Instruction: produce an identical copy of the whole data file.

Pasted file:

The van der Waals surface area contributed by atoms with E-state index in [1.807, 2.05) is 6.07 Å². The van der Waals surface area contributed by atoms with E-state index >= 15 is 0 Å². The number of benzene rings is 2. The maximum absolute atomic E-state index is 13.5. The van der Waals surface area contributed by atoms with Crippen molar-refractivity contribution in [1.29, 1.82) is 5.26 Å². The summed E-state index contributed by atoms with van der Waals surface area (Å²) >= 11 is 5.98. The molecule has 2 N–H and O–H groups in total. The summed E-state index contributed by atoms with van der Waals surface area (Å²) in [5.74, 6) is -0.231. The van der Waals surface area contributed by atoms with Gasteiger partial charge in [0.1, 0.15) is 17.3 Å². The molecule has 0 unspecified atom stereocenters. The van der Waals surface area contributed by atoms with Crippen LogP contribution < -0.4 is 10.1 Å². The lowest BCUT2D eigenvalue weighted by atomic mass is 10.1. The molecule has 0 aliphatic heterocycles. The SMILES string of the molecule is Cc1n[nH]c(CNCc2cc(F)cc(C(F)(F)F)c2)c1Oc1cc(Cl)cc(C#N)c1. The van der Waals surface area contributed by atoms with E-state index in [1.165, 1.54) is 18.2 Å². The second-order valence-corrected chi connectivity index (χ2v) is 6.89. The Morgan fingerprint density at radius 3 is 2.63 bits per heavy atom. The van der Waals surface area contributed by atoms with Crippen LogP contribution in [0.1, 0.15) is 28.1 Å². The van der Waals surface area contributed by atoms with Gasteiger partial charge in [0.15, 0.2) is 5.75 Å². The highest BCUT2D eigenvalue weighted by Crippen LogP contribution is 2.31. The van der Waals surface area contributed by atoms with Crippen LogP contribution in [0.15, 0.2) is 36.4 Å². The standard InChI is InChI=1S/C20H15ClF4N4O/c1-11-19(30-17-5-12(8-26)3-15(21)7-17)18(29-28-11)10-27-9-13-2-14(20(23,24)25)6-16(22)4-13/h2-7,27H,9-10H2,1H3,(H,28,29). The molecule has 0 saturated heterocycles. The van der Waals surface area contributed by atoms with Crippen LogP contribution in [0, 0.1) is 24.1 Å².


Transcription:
The van der Waals surface area contributed by atoms with E-state index in [1.807, 2.05) is 6.07 Å². The van der Waals surface area contributed by atoms with E-state index >= 15 is 0 Å². The number of benzene rings is 2. The maximum absolute atomic E-state index is 13.5. The van der Waals surface area contributed by atoms with Crippen molar-refractivity contribution in [1.29, 1.82) is 5.26 Å². The summed E-state index contributed by atoms with van der Waals surface area (Å²) >= 11 is 5.98. The molecule has 2 N–H and O–H groups in total. The summed E-state index contributed by atoms with van der Waals surface area (Å²) in [5.74, 6) is -0.231. The van der Waals surface area contributed by atoms with Gasteiger partial charge in [0.1, 0.15) is 17.3 Å². The molecule has 0 unspecified atom stereocenters. The van der Waals surface area contributed by atoms with Crippen LogP contribution < -0.4 is 10.1 Å². The lowest BCUT2D eigenvalue weighted by atomic mass is 10.1. The molecule has 0 aliphatic heterocycles. The SMILES string of the molecule is Cc1n[nH]c(CNCc2cc(F)cc(C(F)(F)F)c2)c1Oc1cc(Cl)cc(C#N)c1. The van der Waals surface area contributed by atoms with E-state index in [1.165, 1.54) is 18.2 Å². The second-order valence-corrected chi connectivity index (χ2v) is 6.89. The Morgan fingerprint density at radius 3 is 2.63 bits per heavy atom. The van der Waals surface area contributed by atoms with Crippen LogP contribution in [0.1, 0.15) is 28.1 Å². The van der Waals surface area contributed by atoms with Gasteiger partial charge in [0.15, 0.2) is 5.75 Å². The highest BCUT2D eigenvalue weighted by Crippen LogP contribution is 2.31. The van der Waals surface area contributed by atoms with Crippen LogP contribution in [0.15, 0.2) is 36.4 Å². The standard InChI is InChI=1S/C20H15ClF4N4O/c1-11-19(30-17-5-12(8-26)3-15(21)7-17)18(29-28-11)10-27-9-13-2-14(20(23,24)25)6-16(22)4-13/h2-7,27H,9-10H2,1H3,(H,28,29). The molecule has 0 saturated heterocycles. The van der Waals surface area contributed by atoms with Crippen LogP contribution in [0, 0.1) is 24.1 Å².